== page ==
By all accounts, Doug Ford, a bruiser who polls predict will be Ontario’s next premier, lacks a deep understanding of the intricacies of energy policy. The result for Ontarians, if he follows through on his election campaign’s unsophisticated themes, will be basic, and beneficial: an end to the esoteric policies that have brought the province to ruin.
Ford vows to stop taxing carbon by scrapping the Wynne government’s cap-and trade system, which currently costs a typical Ontario household $500 a year, projected to rise to $2,500 a year by 2022. Doing so would pit Ford against Prime Minister Justin Trudeau and the federal government, which threatens to carbon-tax Ontarians if Ford refuses to.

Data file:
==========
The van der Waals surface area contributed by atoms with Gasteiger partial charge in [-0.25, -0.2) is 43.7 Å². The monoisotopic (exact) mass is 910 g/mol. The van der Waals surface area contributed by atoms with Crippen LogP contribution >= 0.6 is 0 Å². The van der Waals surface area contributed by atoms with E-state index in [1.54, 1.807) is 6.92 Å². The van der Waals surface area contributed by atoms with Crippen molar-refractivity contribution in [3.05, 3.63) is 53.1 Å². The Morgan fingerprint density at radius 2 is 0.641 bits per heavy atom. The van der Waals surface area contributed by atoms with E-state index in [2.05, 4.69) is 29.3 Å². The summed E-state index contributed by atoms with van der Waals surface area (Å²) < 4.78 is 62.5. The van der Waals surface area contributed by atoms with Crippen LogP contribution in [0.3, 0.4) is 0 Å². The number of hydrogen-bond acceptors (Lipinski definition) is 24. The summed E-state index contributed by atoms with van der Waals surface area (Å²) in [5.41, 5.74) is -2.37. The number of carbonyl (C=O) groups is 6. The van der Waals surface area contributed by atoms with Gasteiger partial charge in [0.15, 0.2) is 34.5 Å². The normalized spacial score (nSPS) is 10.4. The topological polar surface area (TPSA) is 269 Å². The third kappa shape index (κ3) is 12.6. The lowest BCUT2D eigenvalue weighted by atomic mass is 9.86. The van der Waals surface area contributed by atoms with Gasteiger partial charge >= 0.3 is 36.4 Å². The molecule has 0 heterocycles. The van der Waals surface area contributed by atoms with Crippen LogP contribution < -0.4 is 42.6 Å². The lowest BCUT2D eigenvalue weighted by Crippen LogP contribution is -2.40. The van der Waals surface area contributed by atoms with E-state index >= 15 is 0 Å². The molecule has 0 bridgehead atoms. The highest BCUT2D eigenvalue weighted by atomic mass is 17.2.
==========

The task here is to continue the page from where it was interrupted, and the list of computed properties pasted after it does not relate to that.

But that seems an empty threat — the federal Liberals would be reluctant to impose a carbon tax on Ontarians when running for re-election next year. Even if the federal government does impose a carbon tax on Ontario, the Supreme Court may strike it down as unconstitutional — some legal scholars believe Trudeau has improperly intruded into an area of provincial jurisdiction.
Ford also vows to slash Ontario’s skyrocketing power prices — the chief reason businesses are fleeing the province — by matching Premier Kathleen Wynne’s 25-per-cent rate reduction and boosting it by another 12 per cent.
Critics say he can’t fulfill that promise simply through the trims he’s stressing, such as cutting the remuneration of the power company’s top brass and shifting conservation expenses away from electricity billpayers to taxpayers, and they’re right.